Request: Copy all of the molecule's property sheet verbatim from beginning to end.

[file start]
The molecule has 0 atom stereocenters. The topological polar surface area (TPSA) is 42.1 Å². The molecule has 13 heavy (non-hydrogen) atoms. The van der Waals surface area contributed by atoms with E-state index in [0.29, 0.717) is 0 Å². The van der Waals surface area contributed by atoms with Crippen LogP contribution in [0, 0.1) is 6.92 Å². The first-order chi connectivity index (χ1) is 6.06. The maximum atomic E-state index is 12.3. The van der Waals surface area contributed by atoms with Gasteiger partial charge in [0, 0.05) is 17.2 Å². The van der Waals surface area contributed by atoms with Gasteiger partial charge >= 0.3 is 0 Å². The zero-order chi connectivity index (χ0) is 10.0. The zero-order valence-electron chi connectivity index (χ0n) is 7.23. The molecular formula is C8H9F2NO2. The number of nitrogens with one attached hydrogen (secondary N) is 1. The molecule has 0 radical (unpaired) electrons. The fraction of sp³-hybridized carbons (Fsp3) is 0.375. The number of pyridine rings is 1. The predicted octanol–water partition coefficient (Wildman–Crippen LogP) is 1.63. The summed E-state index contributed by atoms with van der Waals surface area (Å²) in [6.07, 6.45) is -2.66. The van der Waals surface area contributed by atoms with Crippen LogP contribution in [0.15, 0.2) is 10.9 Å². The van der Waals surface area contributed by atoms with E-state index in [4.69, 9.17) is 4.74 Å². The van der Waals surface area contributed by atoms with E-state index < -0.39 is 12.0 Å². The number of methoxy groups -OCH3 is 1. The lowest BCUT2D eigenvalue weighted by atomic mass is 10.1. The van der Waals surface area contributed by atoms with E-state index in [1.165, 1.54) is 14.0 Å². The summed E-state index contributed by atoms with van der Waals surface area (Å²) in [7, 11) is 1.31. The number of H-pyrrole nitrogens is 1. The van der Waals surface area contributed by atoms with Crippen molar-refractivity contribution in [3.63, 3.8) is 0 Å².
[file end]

The molecule has 0 atom stereocenters. The topological polar surface area (TPSA) is 42.1 Å². The molecule has 13 heavy (non-hydrogen) atoms. The van der Waals surface area contributed by atoms with E-state index in [0.29, 0.717) is 0 Å². The van der Waals surface area contributed by atoms with Crippen LogP contribution in [0, 0.1) is 6.92 Å². The first-order chi connectivity index (χ1) is 6.06. The maximum atomic E-state index is 12.3. The van der Waals surface area contributed by atoms with Gasteiger partial charge in [0, 0.05) is 17.2 Å². The van der Waals surface area contributed by atoms with Gasteiger partial charge >= 0.3 is 0 Å². The zero-order chi connectivity index (χ0) is 10.0. The zero-order valence-electron chi connectivity index (χ0n) is 7.23. The molecular formula is C8H9F2NO2. The number of nitrogens with one attached hydrogen (secondary N) is 1. The molecule has 0 radical (unpaired) electrons. The fraction of sp³-hybridized carbons (Fsp3) is 0.375. The number of pyridine rings is 1. The predicted octanol–water partition coefficient (Wildman–Crippen LogP) is 1.63. The summed E-state index contributed by atoms with van der Waals surface area (Å²) in [6.07, 6.45) is -2.66. The van der Waals surface area contributed by atoms with Crippen LogP contribution in [0.15, 0.2) is 10.9 Å². The van der Waals surface area contributed by atoms with E-state index in [4.69, 9.17) is 4.74 Å². The van der Waals surface area contributed by atoms with E-state index < -0.39 is 12.0 Å². The number of methoxy groups -OCH3 is 1. The lowest BCUT2D eigenvalue weighted by atomic mass is 10.1. The van der Waals surface area contributed by atoms with E-state index in [1.165, 1.54) is 14.0 Å². The summed E-state index contributed by atoms with van der Waals surface area (Å²) in [7, 11) is 1.31. The number of H-pyrrole nitrogens is 1. The van der Waals surface area contributed by atoms with Crippen molar-refractivity contribution in [3.63, 3.8) is 0 Å².